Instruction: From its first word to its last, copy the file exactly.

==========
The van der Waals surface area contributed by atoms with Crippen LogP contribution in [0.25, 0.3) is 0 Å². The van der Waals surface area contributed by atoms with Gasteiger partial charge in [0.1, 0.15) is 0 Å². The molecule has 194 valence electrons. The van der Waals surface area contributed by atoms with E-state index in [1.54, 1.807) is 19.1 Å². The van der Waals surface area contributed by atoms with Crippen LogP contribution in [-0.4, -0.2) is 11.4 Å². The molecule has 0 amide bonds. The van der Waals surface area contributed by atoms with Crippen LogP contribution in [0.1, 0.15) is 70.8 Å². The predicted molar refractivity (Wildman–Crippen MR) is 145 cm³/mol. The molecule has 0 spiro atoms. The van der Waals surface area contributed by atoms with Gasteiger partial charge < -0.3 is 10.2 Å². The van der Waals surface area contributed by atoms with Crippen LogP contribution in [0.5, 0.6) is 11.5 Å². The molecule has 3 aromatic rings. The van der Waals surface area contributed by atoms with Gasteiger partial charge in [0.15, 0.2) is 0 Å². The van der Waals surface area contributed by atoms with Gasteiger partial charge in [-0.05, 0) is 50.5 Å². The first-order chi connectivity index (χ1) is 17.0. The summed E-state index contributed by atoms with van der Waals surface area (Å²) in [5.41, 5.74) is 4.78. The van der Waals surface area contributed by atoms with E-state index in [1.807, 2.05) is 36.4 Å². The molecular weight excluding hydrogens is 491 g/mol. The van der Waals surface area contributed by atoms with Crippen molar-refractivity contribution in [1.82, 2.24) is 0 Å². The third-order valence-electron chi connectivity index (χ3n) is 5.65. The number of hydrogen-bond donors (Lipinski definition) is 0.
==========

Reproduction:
The van der Waals surface area contributed by atoms with Crippen LogP contribution in [0.25, 0.3) is 0 Å². The van der Waals surface area contributed by atoms with Gasteiger partial charge in [0.1, 0.15) is 0 Å². The molecule has 194 valence electrons. The van der Waals surface area contributed by atoms with E-state index in [1.54, 1.807) is 19.1 Å². The van der Waals surface area contributed by atoms with Crippen LogP contribution in [-0.4, -0.2) is 11.4 Å². The molecule has 0 amide bonds. The van der Waals surface area contributed by atoms with Crippen LogP contribution in [0.1, 0.15) is 70.8 Å². The predicted molar refractivity (Wildman–Crippen MR) is 145 cm³/mol. The molecule has 0 spiro atoms. The van der Waals surface area contributed by atoms with Gasteiger partial charge < -0.3 is 10.2 Å². The van der Waals surface area contributed by atoms with Crippen LogP contribution in [0.5, 0.6) is 11.5 Å². The molecule has 3 aromatic rings. The van der Waals surface area contributed by atoms with Gasteiger partial charge in [0.15, 0.2) is 0 Å². The van der Waals surface area contributed by atoms with Gasteiger partial charge in [-0.05, 0) is 50.5 Å². The first-order chi connectivity index (χ1) is 17.0. The summed E-state index contributed by atoms with van der Waals surface area (Å²) in [5.41, 5.74) is 4.78. The van der Waals surface area contributed by atoms with E-state index in [1.807, 2.05) is 36.4 Å². The molecular weight excluding hydrogens is 491 g/mol. The van der Waals surface area contributed by atoms with Crippen molar-refractivity contribution in [1.82, 2.24) is 0 Å². The third-order valence-electron chi connectivity index (χ3n) is 5.65. The number of hydrogen-bond donors (Lipinski definition) is 0.